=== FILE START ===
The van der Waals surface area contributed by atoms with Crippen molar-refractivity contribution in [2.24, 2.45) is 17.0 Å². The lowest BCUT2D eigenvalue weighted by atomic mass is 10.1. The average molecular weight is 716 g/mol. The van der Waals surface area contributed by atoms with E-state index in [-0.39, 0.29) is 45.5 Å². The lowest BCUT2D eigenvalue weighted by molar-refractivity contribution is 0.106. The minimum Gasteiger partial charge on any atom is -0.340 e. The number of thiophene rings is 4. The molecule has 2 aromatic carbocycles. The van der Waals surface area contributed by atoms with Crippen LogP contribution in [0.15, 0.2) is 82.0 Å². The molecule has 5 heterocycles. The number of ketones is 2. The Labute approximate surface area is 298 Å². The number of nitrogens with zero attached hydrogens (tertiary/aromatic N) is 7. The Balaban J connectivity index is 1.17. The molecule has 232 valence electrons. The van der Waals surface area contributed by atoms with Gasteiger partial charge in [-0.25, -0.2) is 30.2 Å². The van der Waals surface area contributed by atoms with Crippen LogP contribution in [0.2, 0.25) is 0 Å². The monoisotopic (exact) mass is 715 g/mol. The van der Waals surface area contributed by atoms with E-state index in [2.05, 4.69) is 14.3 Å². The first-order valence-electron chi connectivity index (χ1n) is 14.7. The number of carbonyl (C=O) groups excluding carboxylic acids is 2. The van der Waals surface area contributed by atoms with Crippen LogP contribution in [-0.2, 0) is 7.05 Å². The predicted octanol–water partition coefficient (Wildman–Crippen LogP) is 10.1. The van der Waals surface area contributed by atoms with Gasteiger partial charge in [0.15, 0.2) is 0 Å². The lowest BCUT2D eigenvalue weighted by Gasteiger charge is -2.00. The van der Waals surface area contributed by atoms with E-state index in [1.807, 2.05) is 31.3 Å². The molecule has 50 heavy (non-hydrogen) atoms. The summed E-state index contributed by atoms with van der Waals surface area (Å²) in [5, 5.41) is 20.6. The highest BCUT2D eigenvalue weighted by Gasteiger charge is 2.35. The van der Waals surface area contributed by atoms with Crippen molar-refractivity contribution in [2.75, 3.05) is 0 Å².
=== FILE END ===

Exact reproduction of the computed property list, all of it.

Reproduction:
The van der Waals surface area contributed by atoms with Crippen molar-refractivity contribution in [2.24, 2.45) is 17.0 Å². The lowest BCUT2D eigenvalue weighted by atomic mass is 10.1. The average molecular weight is 716 g/mol. The van der Waals surface area contributed by atoms with E-state index in [-0.39, 0.29) is 45.5 Å². The lowest BCUT2D eigenvalue weighted by molar-refractivity contribution is 0.106. The minimum Gasteiger partial charge on any atom is -0.340 e. The number of thiophene rings is 4. The molecule has 2 aromatic carbocycles. The van der Waals surface area contributed by atoms with Crippen LogP contribution in [0.15, 0.2) is 82.0 Å². The molecule has 5 heterocycles. The number of ketones is 2. The Labute approximate surface area is 298 Å². The number of nitrogens with zero attached hydrogens (tertiary/aromatic N) is 7. The Balaban J connectivity index is 1.17. The molecule has 232 valence electrons. The van der Waals surface area contributed by atoms with Gasteiger partial charge in [-0.25, -0.2) is 30.2 Å². The van der Waals surface area contributed by atoms with Crippen LogP contribution in [0.2, 0.25) is 0 Å². The monoisotopic (exact) mass is 715 g/mol. The van der Waals surface area contributed by atoms with E-state index in [2.05, 4.69) is 14.3 Å². The first-order valence-electron chi connectivity index (χ1n) is 14.7. The number of carbonyl (C=O) groups excluding carboxylic acids is 2. The van der Waals surface area contributed by atoms with Crippen LogP contribution in [-0.2, 0) is 7.05 Å². The predicted octanol–water partition coefficient (Wildman–Crippen LogP) is 10.1. The van der Waals surface area contributed by atoms with Gasteiger partial charge in [0.15, 0.2) is 0 Å². The lowest BCUT2D eigenvalue weighted by Gasteiger charge is -2.00. The van der Waals surface area contributed by atoms with E-state index in [1.807, 2.05) is 31.3 Å². The molecule has 50 heavy (non-hydrogen) atoms. The summed E-state index contributed by atoms with van der Waals surface area (Å²) in [5, 5.41) is 20.6. The highest BCUT2D eigenvalue weighted by Gasteiger charge is 2.35. The van der Waals surface area contributed by atoms with Crippen molar-refractivity contribution in [2.75, 3.05) is 0 Å².